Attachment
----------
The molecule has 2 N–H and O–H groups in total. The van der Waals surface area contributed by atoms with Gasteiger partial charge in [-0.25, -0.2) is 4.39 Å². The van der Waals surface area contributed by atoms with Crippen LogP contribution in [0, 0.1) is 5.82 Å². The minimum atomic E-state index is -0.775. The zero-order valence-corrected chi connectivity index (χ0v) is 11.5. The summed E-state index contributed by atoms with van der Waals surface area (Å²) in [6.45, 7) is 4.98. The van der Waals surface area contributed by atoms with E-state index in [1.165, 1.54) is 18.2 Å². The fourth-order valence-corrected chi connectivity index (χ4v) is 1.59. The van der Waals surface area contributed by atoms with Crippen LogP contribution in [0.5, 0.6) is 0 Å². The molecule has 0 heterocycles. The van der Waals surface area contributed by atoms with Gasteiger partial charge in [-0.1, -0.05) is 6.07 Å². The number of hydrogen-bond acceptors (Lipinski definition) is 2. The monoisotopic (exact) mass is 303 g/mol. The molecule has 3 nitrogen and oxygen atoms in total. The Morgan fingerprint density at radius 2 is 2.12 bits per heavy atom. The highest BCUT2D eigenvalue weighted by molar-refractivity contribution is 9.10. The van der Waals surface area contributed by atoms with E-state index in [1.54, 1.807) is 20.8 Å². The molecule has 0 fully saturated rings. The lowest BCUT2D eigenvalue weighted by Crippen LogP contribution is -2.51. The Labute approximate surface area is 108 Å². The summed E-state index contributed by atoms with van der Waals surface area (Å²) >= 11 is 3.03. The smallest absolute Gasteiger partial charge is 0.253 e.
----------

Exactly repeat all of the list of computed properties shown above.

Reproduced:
The molecule has 2 N–H and O–H groups in total. The van der Waals surface area contributed by atoms with Gasteiger partial charge in [-0.25, -0.2) is 4.39 Å². The van der Waals surface area contributed by atoms with Crippen LogP contribution in [0, 0.1) is 5.82 Å². The minimum atomic E-state index is -0.775. The zero-order valence-corrected chi connectivity index (χ0v) is 11.5. The summed E-state index contributed by atoms with van der Waals surface area (Å²) in [6.45, 7) is 4.98. The van der Waals surface area contributed by atoms with E-state index in [1.165, 1.54) is 18.2 Å². The fourth-order valence-corrected chi connectivity index (χ4v) is 1.59. The van der Waals surface area contributed by atoms with Crippen LogP contribution in [0.5, 0.6) is 0 Å². The molecule has 0 heterocycles. The van der Waals surface area contributed by atoms with Gasteiger partial charge in [-0.1, -0.05) is 6.07 Å². The number of hydrogen-bond acceptors (Lipinski definition) is 2. The monoisotopic (exact) mass is 303 g/mol. The molecule has 3 nitrogen and oxygen atoms in total. The Morgan fingerprint density at radius 2 is 2.12 bits per heavy atom. The highest BCUT2D eigenvalue weighted by molar-refractivity contribution is 9.10. The van der Waals surface area contributed by atoms with E-state index in [1.54, 1.807) is 20.8 Å². The molecule has 0 fully saturated rings. The lowest BCUT2D eigenvalue weighted by Crippen LogP contribution is -2.51. The Labute approximate surface area is 108 Å². The summed E-state index contributed by atoms with van der Waals surface area (Å²) >= 11 is 3.03. The smallest absolute Gasteiger partial charge is 0.253 e.